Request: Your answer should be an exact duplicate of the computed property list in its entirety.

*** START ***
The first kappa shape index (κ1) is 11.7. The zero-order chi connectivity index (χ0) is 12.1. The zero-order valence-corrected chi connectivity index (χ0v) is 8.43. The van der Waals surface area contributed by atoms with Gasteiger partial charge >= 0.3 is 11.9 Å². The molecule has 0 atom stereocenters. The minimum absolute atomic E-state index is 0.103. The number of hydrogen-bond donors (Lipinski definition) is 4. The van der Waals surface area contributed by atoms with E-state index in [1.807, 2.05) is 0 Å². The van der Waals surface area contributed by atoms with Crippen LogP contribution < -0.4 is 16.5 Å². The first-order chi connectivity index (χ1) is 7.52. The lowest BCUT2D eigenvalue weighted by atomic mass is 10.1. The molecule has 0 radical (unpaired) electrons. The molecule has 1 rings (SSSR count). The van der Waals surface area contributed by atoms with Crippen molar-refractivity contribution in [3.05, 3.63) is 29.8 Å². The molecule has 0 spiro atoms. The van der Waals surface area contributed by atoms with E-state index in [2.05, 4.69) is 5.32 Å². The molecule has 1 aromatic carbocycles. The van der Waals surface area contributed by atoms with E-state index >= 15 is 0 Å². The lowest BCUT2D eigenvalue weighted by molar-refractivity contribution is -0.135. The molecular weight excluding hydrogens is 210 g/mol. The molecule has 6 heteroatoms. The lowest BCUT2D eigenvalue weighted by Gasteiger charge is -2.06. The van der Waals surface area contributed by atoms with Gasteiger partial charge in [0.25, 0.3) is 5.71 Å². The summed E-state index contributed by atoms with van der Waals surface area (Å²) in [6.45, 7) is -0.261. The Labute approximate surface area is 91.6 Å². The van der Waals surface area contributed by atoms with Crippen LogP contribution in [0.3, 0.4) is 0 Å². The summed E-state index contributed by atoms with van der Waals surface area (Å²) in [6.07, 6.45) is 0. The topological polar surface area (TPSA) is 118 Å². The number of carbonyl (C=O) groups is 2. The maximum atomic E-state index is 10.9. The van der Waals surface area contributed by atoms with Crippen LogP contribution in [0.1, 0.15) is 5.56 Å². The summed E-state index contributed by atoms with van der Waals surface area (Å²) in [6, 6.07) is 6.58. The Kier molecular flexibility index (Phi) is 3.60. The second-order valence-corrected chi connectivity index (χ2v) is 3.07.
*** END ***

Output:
The first kappa shape index (κ1) is 11.7. The zero-order chi connectivity index (χ0) is 12.1. The zero-order valence-corrected chi connectivity index (χ0v) is 8.43. The van der Waals surface area contributed by atoms with Gasteiger partial charge >= 0.3 is 11.9 Å². The molecule has 0 atom stereocenters. The minimum absolute atomic E-state index is 0.103. The number of hydrogen-bond donors (Lipinski definition) is 4. The van der Waals surface area contributed by atoms with E-state index in [1.807, 2.05) is 0 Å². The van der Waals surface area contributed by atoms with Crippen LogP contribution < -0.4 is 16.5 Å². The first-order chi connectivity index (χ1) is 7.52. The lowest BCUT2D eigenvalue weighted by atomic mass is 10.1. The molecule has 0 radical (unpaired) electrons. The molecule has 1 rings (SSSR count). The van der Waals surface area contributed by atoms with Crippen molar-refractivity contribution in [3.05, 3.63) is 29.8 Å². The molecule has 0 spiro atoms. The van der Waals surface area contributed by atoms with E-state index in [2.05, 4.69) is 5.32 Å². The molecule has 1 aromatic carbocycles. The van der Waals surface area contributed by atoms with E-state index >= 15 is 0 Å². The lowest BCUT2D eigenvalue weighted by molar-refractivity contribution is -0.135. The molecular weight excluding hydrogens is 210 g/mol. The molecule has 6 heteroatoms. The lowest BCUT2D eigenvalue weighted by Gasteiger charge is -2.06. The van der Waals surface area contributed by atoms with Gasteiger partial charge in [0.25, 0.3) is 5.71 Å². The summed E-state index contributed by atoms with van der Waals surface area (Å²) in [6.45, 7) is -0.261. The Labute approximate surface area is 91.6 Å². The van der Waals surface area contributed by atoms with Crippen LogP contribution in [0.3, 0.4) is 0 Å². The summed E-state index contributed by atoms with van der Waals surface area (Å²) in [6.07, 6.45) is 0. The topological polar surface area (TPSA) is 118 Å². The number of carbonyl (C=O) groups is 2. The maximum atomic E-state index is 10.9. The van der Waals surface area contributed by atoms with Crippen LogP contribution in [0.1, 0.15) is 5.56 Å². The summed E-state index contributed by atoms with van der Waals surface area (Å²) in [6, 6.07) is 6.58. The Kier molecular flexibility index (Phi) is 3.60. The second-order valence-corrected chi connectivity index (χ2v) is 3.07.